Foreword: Taskforce Chair

Dr Alison Cook, Chair of the Taskforce for Lung Health talks about our work in 2021.

We established the Taskforce for Lung Health in 2018 to develop a five year plan to improve the nation’s lung health. We’re now at the midway point in looking for progress against our 43 recommendations. When we set out our ambitious vision, we couldn’t predict that we would be calling on policy makers and service providers to improve outcomes for people with a lung conditions when our whole country would need to adapt, at pace, to the extremely difficult and ever-changing requirements brought on by a new virulent and life threatening respiratory disease, COVID-19.

There’s no argument that COVID-19 has diverted healthcare staff, services provision, funding and energy away from day-to-day respiratory treatment and care. And we’re deeply concerned about how many people living with lung disease have been affected by this, having to self-manage their condition with reduced support, with a substantial and growing number of people now living with serious lung disease without having a diagnosis.

Yet, there is reason to feel cautiously optimistic about the progress we are making. Our alliance is stronger than ever; patient and carer representatives sit side-by-side with our professional healthcare members, equally contributing to how we shape and deliver our influencing work, and we are supporting and encouraging the NHS to develop policy and services with the same kind of broad expertise from patients and health care professionals alike. We intend to continue our focus on making sure that patient reported experiences of how treatment and care is being delivered are used as key measures of success for the delivery of the Long Term Plan. Yes, it is difficult to gather the data and monitor change, but as a Taskforce we are clear that it is essential that this happens.

We have used our united voice and combined influence to achieve some developments that have real potential to impact the lives of people with lung disease.

These include the improvement of diagnostic services for respiratory disease across the country with the imminent introduction of the first NHS pathway for breathlessness, that sets out what patients can expect, and when, from when they first present with their symptoms.  We have also seen investment in a new network of community diagnostic centres. Together, we expect these two developments will support thousands more people to receive a timely and accurate diagnosis.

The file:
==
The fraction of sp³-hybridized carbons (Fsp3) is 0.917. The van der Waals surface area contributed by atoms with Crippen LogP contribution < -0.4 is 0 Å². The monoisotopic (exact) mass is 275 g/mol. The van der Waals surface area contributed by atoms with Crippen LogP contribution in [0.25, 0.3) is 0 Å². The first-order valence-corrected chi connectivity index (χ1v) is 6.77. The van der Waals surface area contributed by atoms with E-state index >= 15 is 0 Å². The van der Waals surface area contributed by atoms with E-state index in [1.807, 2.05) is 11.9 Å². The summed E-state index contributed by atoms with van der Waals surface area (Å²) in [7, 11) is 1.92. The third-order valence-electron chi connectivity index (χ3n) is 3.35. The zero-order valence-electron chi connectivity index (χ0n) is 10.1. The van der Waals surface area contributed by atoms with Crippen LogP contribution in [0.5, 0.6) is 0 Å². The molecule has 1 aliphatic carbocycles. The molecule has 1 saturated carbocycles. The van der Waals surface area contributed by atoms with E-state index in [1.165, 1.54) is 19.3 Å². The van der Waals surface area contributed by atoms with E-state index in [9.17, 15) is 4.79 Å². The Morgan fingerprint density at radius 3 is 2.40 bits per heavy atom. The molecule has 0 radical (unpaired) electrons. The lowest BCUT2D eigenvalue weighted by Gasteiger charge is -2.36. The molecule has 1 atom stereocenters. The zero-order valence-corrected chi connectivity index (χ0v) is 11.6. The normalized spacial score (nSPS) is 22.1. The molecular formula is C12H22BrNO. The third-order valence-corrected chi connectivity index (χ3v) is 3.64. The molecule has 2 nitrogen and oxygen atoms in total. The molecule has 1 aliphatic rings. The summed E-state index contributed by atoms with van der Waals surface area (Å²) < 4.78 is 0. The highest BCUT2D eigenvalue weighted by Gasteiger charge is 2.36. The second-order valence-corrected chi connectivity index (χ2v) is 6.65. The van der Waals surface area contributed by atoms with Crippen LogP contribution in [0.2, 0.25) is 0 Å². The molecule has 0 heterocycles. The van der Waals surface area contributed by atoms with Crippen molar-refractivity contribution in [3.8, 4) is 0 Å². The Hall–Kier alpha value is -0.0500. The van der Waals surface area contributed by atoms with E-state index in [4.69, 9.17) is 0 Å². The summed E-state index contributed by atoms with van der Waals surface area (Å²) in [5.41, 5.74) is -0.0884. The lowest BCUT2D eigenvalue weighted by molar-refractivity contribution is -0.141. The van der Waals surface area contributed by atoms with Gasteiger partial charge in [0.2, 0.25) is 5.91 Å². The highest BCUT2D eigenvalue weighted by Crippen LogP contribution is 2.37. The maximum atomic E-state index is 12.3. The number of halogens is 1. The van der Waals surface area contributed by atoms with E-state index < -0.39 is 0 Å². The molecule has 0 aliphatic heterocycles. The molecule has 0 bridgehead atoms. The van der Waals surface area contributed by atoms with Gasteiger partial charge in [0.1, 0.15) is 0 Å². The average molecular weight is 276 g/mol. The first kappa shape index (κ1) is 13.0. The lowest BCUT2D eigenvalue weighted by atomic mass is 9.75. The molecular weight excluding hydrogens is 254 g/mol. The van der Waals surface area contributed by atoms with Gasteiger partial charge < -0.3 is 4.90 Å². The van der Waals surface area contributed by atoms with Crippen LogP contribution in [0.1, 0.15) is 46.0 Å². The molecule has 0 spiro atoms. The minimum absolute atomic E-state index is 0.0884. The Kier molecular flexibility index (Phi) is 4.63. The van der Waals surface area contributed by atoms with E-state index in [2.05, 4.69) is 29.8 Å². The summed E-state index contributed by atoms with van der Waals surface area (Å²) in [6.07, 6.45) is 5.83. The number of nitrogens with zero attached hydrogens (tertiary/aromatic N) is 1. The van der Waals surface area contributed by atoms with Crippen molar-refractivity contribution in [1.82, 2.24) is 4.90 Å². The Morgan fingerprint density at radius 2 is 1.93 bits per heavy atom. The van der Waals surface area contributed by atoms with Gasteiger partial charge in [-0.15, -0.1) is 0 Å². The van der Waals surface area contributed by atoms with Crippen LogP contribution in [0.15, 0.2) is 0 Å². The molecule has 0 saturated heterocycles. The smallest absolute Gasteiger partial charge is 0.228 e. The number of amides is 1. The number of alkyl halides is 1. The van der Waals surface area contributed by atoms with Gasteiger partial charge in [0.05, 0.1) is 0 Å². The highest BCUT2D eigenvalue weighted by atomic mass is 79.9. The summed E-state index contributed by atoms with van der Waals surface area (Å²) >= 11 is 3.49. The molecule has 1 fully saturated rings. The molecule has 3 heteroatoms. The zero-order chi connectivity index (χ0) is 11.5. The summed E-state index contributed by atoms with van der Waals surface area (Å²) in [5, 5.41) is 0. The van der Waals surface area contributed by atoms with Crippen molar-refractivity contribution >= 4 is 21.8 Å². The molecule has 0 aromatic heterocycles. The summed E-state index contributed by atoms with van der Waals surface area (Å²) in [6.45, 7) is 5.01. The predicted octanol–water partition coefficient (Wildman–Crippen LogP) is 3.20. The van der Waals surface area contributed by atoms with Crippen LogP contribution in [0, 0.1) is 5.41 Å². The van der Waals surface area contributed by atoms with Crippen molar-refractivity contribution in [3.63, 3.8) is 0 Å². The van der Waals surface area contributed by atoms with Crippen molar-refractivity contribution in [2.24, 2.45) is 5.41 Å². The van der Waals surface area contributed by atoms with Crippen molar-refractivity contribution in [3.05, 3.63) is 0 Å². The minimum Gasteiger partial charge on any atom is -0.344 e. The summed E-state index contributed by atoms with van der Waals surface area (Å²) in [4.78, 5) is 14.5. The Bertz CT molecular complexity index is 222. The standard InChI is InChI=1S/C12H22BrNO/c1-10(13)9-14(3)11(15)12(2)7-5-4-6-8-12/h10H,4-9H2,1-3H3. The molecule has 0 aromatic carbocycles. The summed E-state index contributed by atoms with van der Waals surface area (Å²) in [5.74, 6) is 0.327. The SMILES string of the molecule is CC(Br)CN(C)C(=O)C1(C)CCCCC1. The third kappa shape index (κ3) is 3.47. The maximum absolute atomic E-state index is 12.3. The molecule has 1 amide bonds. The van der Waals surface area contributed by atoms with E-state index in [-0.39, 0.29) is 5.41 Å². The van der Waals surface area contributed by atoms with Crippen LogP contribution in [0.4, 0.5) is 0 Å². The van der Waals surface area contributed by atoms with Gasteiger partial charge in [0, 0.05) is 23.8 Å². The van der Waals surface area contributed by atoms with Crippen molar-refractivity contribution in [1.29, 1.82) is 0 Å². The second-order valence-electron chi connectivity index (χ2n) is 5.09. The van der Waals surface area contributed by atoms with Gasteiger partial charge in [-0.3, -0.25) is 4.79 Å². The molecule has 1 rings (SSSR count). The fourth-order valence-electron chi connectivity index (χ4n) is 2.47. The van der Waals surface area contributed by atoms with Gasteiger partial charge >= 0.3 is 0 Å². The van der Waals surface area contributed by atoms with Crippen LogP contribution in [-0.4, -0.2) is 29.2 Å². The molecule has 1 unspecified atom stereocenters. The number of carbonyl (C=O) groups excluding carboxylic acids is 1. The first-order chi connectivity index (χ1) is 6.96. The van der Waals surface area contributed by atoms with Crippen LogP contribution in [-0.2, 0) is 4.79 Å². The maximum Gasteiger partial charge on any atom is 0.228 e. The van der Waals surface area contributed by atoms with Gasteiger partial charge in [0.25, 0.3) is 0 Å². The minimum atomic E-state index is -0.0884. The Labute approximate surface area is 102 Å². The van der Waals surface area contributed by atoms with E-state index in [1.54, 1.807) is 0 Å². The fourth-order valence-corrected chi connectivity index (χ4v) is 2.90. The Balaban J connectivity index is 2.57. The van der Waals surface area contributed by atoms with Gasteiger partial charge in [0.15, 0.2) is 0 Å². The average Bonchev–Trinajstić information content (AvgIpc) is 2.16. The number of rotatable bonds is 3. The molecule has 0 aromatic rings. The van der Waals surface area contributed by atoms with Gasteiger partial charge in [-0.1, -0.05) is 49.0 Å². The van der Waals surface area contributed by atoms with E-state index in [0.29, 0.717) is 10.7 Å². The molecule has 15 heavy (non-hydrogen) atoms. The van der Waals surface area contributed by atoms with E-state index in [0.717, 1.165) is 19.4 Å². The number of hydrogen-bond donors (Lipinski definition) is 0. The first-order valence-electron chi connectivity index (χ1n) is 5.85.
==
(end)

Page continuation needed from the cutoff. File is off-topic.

We are pleased that NHS England have taken up our concerns regarding the over-prescribing of SABA inhalers. There is huge potential here to keep people in better health and avoid hospital admissions. There is also greater recognition of the role community pharmacists could play in supporting people to use their medicines effectively, for example in checking inhaler technique, which we hope will be supported to become standard practice.

There is increased understanding about the need for and the benefits from pulmonary rehabilitation, including for people who have had complications from COVID-19.  Services have been able to innovate and provide digital pulmonary rehabilitation classes, and funding has been allocated to support service development. However, there is still much more that needs to be done to ensure many more people are offered pulmonary rehabilitation and gain access to effective treatment.

We know we need to do even more to raise awareness of the importance of lung health and the value of getting an early and accurate diagnosis when symptoms first start to appear. But perhaps more importantly to encourage an understanding of what it is like to live with lung disease.  Taskforce ran our first public-facing campaign to improve awareness in Birmingham during August 2021. The reach we have had for our #BreatheinBrum campaign has exceeded our expectations, with great local involvement in our search to find Birmingham’s favourite place to take a ‘breather’. These foundations will be used to help shape a roll-out next year of more awareness raising work.

Speaking of foundations and looking ahead to 2022, the priority must now be to push for progress to be made with regards to growing, training and supporting our respiratory workforce. There are no quick fixes, so change has to be accelerated now as it will take years recruit and train new specialist staff.

None of this progress or future work would be possible without our members. Thank you to you and to your organisations for your energy and commitment to collaboration in 2021. Together, we are stronger than ever, and we will make sure the second half of our five years yields more benefits for people with lung disease.